But then, you can stretch back by a factor $\frac 1{|a|}$ to get the original set itself. Now, if there was strict inequality in the length after stretching, it will be there in the stretch back as well, but we have come back to the original set, so we cannot have had strict inequality.

In short, use the reversal argument I used with $T_3$ here, with a changed $\alpha$. This will tell you that $\lambda^*(T_2(E) ) \geq |a| \lambda(E)$, which concludes the argument for $T_2$..

Now, you need to argue for the case when $\lambda^*(E) = \infty$, but I leave you to copy the argument just like I did.

For $T_1$ we have two possibilities : either $T_1x = x$ for all $x$, or $T_1x = -x$ for all $x$. The first possibility leads to $T_1 (E) = E$ for all $E$, so it is almost obvious that $\lambda^*$ is invariant under $T_1$.

In the other case, I had mentioned that $T_1$ does not preserve $I$ as mentioned earlier, so we will need a slight tweak. The point is, that thankfully for us, even though $T_1(I)$ need not be an element of $\mathcal I$ for a given $I$, we can still find an element $I’ \in \mathcal I$ so that $T_1(I) \subset I’$, but the sets are “almost” equal.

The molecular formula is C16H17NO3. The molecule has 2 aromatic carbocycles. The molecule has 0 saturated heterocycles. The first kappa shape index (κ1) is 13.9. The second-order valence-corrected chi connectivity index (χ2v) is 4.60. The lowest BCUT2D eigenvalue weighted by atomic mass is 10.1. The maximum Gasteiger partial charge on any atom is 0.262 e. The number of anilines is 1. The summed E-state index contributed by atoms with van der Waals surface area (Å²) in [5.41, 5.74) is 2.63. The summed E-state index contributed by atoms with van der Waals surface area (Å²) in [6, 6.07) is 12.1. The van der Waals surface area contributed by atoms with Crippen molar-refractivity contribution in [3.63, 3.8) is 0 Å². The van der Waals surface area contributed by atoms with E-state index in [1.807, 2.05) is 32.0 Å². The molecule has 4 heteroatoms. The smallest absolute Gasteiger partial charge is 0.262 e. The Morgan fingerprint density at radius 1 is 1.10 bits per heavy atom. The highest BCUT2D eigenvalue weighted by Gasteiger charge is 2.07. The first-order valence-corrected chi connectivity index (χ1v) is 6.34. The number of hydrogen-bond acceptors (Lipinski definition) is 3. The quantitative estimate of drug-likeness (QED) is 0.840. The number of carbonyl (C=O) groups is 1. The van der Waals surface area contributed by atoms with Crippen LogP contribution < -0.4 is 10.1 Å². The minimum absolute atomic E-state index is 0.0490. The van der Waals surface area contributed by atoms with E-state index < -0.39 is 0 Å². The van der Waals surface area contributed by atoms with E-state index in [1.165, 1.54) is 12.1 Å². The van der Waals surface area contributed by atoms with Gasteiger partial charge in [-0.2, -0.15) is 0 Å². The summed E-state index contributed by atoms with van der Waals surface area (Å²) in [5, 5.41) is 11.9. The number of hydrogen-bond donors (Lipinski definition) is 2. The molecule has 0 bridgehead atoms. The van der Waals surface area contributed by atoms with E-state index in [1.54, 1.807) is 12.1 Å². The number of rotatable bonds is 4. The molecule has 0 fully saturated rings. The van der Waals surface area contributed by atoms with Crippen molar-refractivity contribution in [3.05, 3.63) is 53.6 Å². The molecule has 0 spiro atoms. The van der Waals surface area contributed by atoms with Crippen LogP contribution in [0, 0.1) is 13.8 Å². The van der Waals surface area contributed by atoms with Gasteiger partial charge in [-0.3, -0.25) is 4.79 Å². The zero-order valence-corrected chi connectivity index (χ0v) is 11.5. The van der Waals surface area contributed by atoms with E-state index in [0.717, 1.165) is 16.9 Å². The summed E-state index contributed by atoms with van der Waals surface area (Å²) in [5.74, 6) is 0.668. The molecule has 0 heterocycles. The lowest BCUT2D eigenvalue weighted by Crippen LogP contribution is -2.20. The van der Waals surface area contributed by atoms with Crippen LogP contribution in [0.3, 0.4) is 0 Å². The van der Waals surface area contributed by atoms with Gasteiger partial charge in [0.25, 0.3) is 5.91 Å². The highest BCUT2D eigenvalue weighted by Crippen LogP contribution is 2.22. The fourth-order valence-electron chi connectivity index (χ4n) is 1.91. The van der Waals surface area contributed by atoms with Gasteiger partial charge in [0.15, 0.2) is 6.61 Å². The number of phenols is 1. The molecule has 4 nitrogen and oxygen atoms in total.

Let us write $-E$ for $T_1 E$, since $T_1x = -x$ for all $x$ now, so it is just like the taking the “negative” of a set.

And this , is how : Fix $\lambda^*(E) < \infty$ and an $\epsilon > 0$. There exist $(a_i,b_i]$ with $\sum (b_i - a_i) < \lambda^*(E) + \frac{\epsilon}{2} $ and $E \subset \cup (a_i,b_i]$.

Now, note the following carefully: $$ E \subset \cup (a_i,b_i] \implies –E \subset \cup[-b_i,-a_i) \subset \cup ((-b_i - \frac{\epsilon}{2^i} , a_i]) $$ So because we cannot work with the intervals $[-b_i,a_i)$, we force them into slightly larger intervals we can work with, namely $(-b_i - \frac{\epsilon}{2^{i+1}} , a_i]$ which belong in $\mathcal I$.

Here is a fact : $\sum_{i=1}^\infty \frac{\epsilon}{2^{i+1}} = \frac{\epsilon}{2}$.

From here, a similar thing may be done : $$ \lambda^*(-E) \leq \sum_i (-a_i + (b_i + \frac{\epsilon}{2^{i+1}})) = \sum_{i} (b_i-a_i) + \sum_i \frac{\epsilon}{2^{i+1}} < \lambda^*(E) + \frac{\epsilon}{2} + \frac{\epsilon}{2} = \lambda^*(E) + \epsilon $$

Now, since $E = - (-E)$, you can switch the roles of $E$ and $-E$ above (which is like the reverse argument, but much easier to see) so the equality follows.

Now, I leave you to see what happens if $\lambda^*(E)$ is infinite.